There is no denying that environmentally friendly natural materials are your best bet for low-VOC carpet. And we know what you’re thinking: “natural materials aren’t durable”! Think again, friend. 

High-quality natural carpets can give even the most durable wood flooring a run for its money when it comes to longevity. That being said, not all of the best low-VOC carpets have natural fibers, and this list may surprise you!

Wool is a Naturally Low-VOC Carpet Choice

wool carpet samples

It’s not just for sweaters anymore! Sheep’s wool is about as natural as it gets. You don’t even need to worry about dangers from dyes—wool carpets can be left completely natural and still look amazing.

Jute is Tough and Biodegradable

spiral jute rug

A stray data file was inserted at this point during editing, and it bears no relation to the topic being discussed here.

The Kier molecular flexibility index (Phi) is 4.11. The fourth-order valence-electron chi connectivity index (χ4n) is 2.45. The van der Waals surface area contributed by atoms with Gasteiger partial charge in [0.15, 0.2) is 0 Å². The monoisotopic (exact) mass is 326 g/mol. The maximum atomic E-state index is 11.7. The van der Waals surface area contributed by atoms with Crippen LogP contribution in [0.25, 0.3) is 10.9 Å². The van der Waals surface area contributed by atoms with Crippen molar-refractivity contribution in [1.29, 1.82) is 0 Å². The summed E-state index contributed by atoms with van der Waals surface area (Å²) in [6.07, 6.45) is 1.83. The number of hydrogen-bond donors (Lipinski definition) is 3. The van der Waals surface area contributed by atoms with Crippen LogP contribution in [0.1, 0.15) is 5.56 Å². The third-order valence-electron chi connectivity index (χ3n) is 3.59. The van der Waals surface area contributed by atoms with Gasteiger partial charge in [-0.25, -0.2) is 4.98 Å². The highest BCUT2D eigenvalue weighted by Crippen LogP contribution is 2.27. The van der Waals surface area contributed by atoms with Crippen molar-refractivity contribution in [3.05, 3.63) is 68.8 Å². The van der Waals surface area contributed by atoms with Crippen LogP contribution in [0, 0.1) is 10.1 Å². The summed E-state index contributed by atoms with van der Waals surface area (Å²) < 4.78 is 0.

Not all carpeting is biodegradable, but jute is! This fiber is concocted from the jute plant found in China and India. You will mostly find these carpets braided, as the material is coarse. They’re still lovely (and comfy) though!

Seagrass is Easy to Care For (and Feels Great)

seagrass carpet with spa accessories
Seagrass is so cozy, it’s often used in spas like this one!

Yes, you can actually have a bit of the ocean right under your own feet. And it feels surprisingly nice! Seagrass is an easy-to-care-for material; just don’t get it wet! (Seriously. We know—who would have seen that one coming?)

Sisal is Great for People With Allergies

Sisal rug with diamond pattern

Extracted from the agave plant, sisal is a very heavy-duty material—yet it can be woven into a relatively soft carpet. But that hardness comes with a huge benefit: it resists most stains! And bonus: it also resists dust and allergens. If someone in your family suffers from allergies, sisal is a great low-VOC carpet choice.

Cotton is a Lovely and Soft Low-VOC Carpet

baby on cotton